Maldives experts, stakeholders come together to discuss tourism security

Stakeholders and professionals gathered in Maldives capital Wednesday to discuss security in the country’s world famous tourism industry.

The Tourism Security Enhancement Workshop was held at the main convention centre of Dharubaaruge in capital Male. Top officials from resorts and hotels, international and domestic airport operators, domestic airline operators, and relevant government and non-governmental authorities attended the day-long workshop.

Presentations were given by officials from the tourism ministry, security establishment and aviation authorities on topics such as tourism sector development, hospitality security, kinetic response preparedness, aviation security and practical approaches to enhancing tourism security. Two officials from the tourism industry also gave their perspective on security and challenges.

Government officials attend the workshop on Wednesday. PHOTO/ TOURISM MINISTRY

According to the ministry, the objective of the workshop, which was held in collaboration with the National Counter Terrorism Centre (NCTC) and the Maldives Association of Tourism Industry (MATI), was to foster collaboration amongst security and law enforcement agencies and the tourism industry, to continue to identify potential threats to the tourism industry, and to explore and agree on feasible and viable options to counter and mitigate these threats.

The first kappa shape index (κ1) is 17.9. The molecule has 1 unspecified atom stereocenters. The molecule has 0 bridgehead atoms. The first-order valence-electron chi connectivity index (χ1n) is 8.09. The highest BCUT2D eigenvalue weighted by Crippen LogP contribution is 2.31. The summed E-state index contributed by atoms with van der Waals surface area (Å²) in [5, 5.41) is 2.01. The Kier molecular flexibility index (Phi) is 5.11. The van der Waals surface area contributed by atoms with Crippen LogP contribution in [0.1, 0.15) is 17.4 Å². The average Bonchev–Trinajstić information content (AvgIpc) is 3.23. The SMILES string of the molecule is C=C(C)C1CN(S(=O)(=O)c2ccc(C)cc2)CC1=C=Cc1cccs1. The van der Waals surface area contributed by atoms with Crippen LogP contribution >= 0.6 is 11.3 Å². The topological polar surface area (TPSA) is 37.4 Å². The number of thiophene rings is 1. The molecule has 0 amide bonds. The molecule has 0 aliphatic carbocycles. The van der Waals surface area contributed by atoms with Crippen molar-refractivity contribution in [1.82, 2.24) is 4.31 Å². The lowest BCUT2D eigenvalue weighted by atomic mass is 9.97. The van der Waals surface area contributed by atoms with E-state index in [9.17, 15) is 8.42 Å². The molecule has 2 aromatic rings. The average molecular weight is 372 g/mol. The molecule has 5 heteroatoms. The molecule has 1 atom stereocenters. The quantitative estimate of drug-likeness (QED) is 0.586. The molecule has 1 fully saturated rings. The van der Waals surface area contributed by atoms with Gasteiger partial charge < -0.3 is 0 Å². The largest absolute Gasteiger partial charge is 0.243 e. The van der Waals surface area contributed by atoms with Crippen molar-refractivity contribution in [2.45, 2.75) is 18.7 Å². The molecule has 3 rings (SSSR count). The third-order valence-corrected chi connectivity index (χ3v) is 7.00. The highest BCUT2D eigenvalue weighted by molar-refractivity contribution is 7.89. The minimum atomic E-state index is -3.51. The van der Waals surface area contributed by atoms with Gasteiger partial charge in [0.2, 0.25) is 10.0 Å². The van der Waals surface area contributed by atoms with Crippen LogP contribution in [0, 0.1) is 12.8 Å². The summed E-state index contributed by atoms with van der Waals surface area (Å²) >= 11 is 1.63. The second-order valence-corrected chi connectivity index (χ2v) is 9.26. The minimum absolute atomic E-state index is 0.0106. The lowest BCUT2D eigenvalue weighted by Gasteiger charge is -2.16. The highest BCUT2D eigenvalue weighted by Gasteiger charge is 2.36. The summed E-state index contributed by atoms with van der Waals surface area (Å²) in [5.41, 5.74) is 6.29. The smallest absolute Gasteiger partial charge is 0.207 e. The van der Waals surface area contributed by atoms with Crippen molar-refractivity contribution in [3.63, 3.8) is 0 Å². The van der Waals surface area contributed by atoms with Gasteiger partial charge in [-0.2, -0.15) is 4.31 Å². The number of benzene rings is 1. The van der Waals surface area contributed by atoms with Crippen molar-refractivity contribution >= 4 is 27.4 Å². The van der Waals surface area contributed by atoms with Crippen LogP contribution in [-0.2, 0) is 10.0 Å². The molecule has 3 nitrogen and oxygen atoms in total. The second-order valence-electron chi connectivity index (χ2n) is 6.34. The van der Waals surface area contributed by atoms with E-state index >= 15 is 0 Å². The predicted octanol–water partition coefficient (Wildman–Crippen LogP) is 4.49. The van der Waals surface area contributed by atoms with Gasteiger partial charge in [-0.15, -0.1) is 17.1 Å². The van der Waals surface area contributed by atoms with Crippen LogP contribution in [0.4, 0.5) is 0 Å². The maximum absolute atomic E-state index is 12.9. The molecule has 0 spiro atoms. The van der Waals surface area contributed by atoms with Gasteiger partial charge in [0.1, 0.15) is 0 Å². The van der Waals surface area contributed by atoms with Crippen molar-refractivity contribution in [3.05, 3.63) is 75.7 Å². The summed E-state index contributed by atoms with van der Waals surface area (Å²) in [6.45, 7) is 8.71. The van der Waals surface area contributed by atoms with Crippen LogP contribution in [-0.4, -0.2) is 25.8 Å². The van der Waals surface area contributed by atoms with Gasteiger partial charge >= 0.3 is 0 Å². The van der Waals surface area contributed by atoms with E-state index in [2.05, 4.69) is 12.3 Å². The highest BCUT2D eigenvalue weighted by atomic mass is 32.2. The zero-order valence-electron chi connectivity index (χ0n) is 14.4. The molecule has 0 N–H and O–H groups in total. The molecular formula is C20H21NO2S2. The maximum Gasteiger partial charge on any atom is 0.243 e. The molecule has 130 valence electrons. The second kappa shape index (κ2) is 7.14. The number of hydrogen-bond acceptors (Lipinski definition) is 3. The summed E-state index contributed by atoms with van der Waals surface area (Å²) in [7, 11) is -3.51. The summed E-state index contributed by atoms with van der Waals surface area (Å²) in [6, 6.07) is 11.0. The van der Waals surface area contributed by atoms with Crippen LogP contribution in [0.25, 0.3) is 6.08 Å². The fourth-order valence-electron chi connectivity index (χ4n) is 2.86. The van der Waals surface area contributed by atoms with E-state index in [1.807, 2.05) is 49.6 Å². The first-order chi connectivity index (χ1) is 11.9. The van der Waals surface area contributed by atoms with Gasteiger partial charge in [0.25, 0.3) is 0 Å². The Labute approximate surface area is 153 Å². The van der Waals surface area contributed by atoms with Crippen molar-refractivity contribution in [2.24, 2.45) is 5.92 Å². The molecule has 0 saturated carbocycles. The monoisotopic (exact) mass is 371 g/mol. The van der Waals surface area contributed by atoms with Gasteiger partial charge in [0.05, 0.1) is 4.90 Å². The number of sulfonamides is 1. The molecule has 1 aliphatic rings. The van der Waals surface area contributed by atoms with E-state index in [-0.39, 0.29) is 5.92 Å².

Tourism is the economic mainstay of the Maldives, and the industry caters to a predominantly high-end clientele. The setup of this industry is unique in several ways; the concept of ‘one island, one resort,’ and the geographical distance between the resorts all present security opportunities and challenges.

Tourism minister Moosa Zameer speaks at the workshop on Wednesday. PHOTO/ TOURISM MINISTRY

Tourism security, especially in a setting like in the Maldives, requires a deep understanding of the natural environment, the requirements of the industry, a thorough appreciation of the potential threats, and consideration for the privacy of the guests and the ambience within the resorts. In addition, the security of complementary industries such as aviation and transport should be taken into account to address the issue holistically.

Maldives, known world over for its upmarket tourism industry, has resorts in the hundreds spread across the archipelago. The industry has in recent years expanded to introduce more affordable segments, including guesthouses and liveaboards. Some 300 guesthouses have started operations over the past five years as the number of travellers that choose to stay in guesthouses rise.

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